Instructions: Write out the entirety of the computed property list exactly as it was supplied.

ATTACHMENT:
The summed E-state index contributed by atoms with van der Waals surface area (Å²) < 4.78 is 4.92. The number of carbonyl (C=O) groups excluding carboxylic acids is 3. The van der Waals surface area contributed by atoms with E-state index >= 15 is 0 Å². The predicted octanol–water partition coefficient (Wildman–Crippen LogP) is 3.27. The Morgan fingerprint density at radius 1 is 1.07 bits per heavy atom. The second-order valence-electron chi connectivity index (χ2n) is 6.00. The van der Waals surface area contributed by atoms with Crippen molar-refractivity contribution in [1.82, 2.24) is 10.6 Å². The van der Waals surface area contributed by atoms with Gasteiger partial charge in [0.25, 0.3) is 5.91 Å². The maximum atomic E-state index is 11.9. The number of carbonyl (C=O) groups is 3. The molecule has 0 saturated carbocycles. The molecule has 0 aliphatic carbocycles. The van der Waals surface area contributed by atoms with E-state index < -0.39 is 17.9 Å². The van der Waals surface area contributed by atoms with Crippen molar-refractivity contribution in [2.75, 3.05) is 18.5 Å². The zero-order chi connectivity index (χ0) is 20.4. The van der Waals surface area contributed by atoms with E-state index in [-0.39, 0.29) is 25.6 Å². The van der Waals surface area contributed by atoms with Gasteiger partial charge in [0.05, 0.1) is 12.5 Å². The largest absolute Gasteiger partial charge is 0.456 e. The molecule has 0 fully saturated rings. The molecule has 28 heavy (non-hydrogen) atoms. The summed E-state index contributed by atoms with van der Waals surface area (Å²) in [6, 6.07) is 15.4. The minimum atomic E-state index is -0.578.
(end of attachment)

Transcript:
The summed E-state index contributed by atoms with van der Waals surface area (Å²) < 4.78 is 4.92. The number of carbonyl (C=O) groups excluding carboxylic acids is 3. The van der Waals surface area contributed by atoms with E-state index >= 15 is 0 Å². The predicted octanol–water partition coefficient (Wildman–Crippen LogP) is 3.27. The Morgan fingerprint density at radius 1 is 1.07 bits per heavy atom. The second-order valence-electron chi connectivity index (χ2n) is 6.00. The van der Waals surface area contributed by atoms with Crippen molar-refractivity contribution in [1.82, 2.24) is 10.6 Å². The van der Waals surface area contributed by atoms with Gasteiger partial charge in [0.25, 0.3) is 5.91 Å². The maximum atomic E-state index is 11.9. The number of carbonyl (C=O) groups is 3. The molecule has 0 saturated carbocycles. The molecule has 0 aliphatic carbocycles. The van der Waals surface area contributed by atoms with E-state index < -0.39 is 17.9 Å². The van der Waals surface area contributed by atoms with Crippen molar-refractivity contribution in [2.75, 3.05) is 18.5 Å². The zero-order chi connectivity index (χ0) is 20.4. The van der Waals surface area contributed by atoms with E-state index in [-0.39, 0.29) is 25.6 Å². The van der Waals surface area contributed by atoms with Gasteiger partial charge in [0.05, 0.1) is 12.5 Å². The largest absolute Gasteiger partial charge is 0.456 e. The molecule has 0 fully saturated rings. The molecule has 28 heavy (non-hydrogen) atoms. The summed E-state index contributed by atoms with van der Waals surface area (Å²) in [6, 6.07) is 15.4. The minimum atomic E-state index is -0.578.